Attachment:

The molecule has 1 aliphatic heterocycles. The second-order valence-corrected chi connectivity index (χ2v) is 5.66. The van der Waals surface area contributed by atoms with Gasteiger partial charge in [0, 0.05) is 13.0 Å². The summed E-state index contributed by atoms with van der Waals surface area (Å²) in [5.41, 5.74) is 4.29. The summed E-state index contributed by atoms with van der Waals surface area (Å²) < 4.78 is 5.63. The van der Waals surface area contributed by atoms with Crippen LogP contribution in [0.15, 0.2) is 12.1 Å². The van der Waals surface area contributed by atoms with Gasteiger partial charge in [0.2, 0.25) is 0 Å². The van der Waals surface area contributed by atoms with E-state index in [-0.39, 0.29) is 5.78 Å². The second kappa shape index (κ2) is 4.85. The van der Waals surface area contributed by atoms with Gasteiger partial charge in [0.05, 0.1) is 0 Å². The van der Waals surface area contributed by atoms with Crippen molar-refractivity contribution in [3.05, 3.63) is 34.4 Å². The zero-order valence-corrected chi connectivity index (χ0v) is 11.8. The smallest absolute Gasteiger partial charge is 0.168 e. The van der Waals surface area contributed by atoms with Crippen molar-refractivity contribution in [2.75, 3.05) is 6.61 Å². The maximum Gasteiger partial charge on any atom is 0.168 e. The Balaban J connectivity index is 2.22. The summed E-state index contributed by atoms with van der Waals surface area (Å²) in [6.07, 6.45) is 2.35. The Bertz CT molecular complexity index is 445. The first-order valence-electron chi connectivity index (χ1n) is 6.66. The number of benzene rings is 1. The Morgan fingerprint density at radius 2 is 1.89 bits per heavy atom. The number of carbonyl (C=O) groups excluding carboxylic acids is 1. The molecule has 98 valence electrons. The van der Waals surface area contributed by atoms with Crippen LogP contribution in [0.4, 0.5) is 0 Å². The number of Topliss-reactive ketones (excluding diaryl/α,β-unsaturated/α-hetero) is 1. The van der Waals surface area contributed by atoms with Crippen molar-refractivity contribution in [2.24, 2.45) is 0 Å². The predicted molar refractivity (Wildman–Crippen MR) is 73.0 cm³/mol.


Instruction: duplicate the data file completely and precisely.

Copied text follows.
The molecule has 1 aliphatic heterocycles. The second-order valence-corrected chi connectivity index (χ2v) is 5.66. The van der Waals surface area contributed by atoms with Gasteiger partial charge in [0, 0.05) is 13.0 Å². The summed E-state index contributed by atoms with van der Waals surface area (Å²) in [5.41, 5.74) is 4.29. The summed E-state index contributed by atoms with van der Waals surface area (Å²) < 4.78 is 5.63. The van der Waals surface area contributed by atoms with Crippen LogP contribution in [0.15, 0.2) is 12.1 Å². The van der Waals surface area contributed by atoms with Gasteiger partial charge in [0.2, 0.25) is 0 Å². The van der Waals surface area contributed by atoms with E-state index in [-0.39, 0.29) is 5.78 Å². The second kappa shape index (κ2) is 4.85. The van der Waals surface area contributed by atoms with Gasteiger partial charge in [0.05, 0.1) is 0 Å². The van der Waals surface area contributed by atoms with Crippen molar-refractivity contribution in [3.05, 3.63) is 34.4 Å². The zero-order valence-corrected chi connectivity index (χ0v) is 11.8. The smallest absolute Gasteiger partial charge is 0.168 e. The van der Waals surface area contributed by atoms with Crippen molar-refractivity contribution in [2.75, 3.05) is 6.61 Å². The maximum Gasteiger partial charge on any atom is 0.168 e. The Balaban J connectivity index is 2.22. The summed E-state index contributed by atoms with van der Waals surface area (Å²) in [6.07, 6.45) is 2.35. The Bertz CT molecular complexity index is 445. The first-order valence-electron chi connectivity index (χ1n) is 6.66. The number of benzene rings is 1. The Morgan fingerprint density at radius 2 is 1.89 bits per heavy atom. The number of carbonyl (C=O) groups excluding carboxylic acids is 1. The molecule has 98 valence electrons. The van der Waals surface area contributed by atoms with Crippen LogP contribution in [0.4, 0.5) is 0 Å². The number of Topliss-reactive ketones (excluding diaryl/α,β-unsaturated/α-hetero) is 1. The van der Waals surface area contributed by atoms with Crippen molar-refractivity contribution in [2.24, 2.45) is 0 Å². The predicted molar refractivity (Wildman–Crippen MR) is 73.0 cm³/mol.